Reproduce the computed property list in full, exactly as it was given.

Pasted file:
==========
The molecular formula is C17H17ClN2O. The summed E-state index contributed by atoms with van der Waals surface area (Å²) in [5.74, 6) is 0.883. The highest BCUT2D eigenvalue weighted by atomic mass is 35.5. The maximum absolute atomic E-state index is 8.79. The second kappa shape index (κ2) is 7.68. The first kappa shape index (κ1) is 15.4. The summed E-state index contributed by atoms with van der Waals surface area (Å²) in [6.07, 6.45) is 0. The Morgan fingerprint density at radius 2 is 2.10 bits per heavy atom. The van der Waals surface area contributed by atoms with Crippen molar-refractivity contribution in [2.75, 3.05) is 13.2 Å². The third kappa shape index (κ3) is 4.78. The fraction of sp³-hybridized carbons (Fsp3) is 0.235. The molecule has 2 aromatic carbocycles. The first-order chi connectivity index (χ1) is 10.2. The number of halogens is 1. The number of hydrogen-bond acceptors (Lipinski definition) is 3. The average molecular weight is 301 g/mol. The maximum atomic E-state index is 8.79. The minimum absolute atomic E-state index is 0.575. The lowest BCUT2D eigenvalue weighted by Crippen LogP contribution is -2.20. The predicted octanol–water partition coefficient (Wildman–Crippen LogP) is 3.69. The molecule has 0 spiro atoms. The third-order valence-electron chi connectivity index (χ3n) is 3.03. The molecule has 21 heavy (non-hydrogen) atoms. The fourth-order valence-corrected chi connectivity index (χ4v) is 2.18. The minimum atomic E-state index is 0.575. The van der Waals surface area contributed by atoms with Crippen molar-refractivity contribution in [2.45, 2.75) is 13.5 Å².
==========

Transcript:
The molecular formula is C17H17ClN2O. The summed E-state index contributed by atoms with van der Waals surface area (Å²) in [5.74, 6) is 0.883. The highest BCUT2D eigenvalue weighted by atomic mass is 35.5. The maximum absolute atomic E-state index is 8.79. The second kappa shape index (κ2) is 7.68. The first kappa shape index (κ1) is 15.4. The summed E-state index contributed by atoms with van der Waals surface area (Å²) in [6.07, 6.45) is 0. The Morgan fingerprint density at radius 2 is 2.10 bits per heavy atom. The van der Waals surface area contributed by atoms with Crippen molar-refractivity contribution in [2.75, 3.05) is 13.2 Å². The third kappa shape index (κ3) is 4.78. The fraction of sp³-hybridized carbons (Fsp3) is 0.235. The molecule has 2 aromatic carbocycles. The first-order chi connectivity index (χ1) is 10.2. The number of halogens is 1. The number of hydrogen-bond acceptors (Lipinski definition) is 3. The average molecular weight is 301 g/mol. The maximum atomic E-state index is 8.79. The minimum absolute atomic E-state index is 0.575. The lowest BCUT2D eigenvalue weighted by Crippen LogP contribution is -2.20. The predicted octanol–water partition coefficient (Wildman–Crippen LogP) is 3.69. The molecule has 0 spiro atoms. The third-order valence-electron chi connectivity index (χ3n) is 3.03. The molecule has 21 heavy (non-hydrogen) atoms. The fourth-order valence-corrected chi connectivity index (χ4v) is 2.18. The minimum atomic E-state index is 0.575. The van der Waals surface area contributed by atoms with Crippen molar-refractivity contribution in [2.45, 2.75) is 13.5 Å².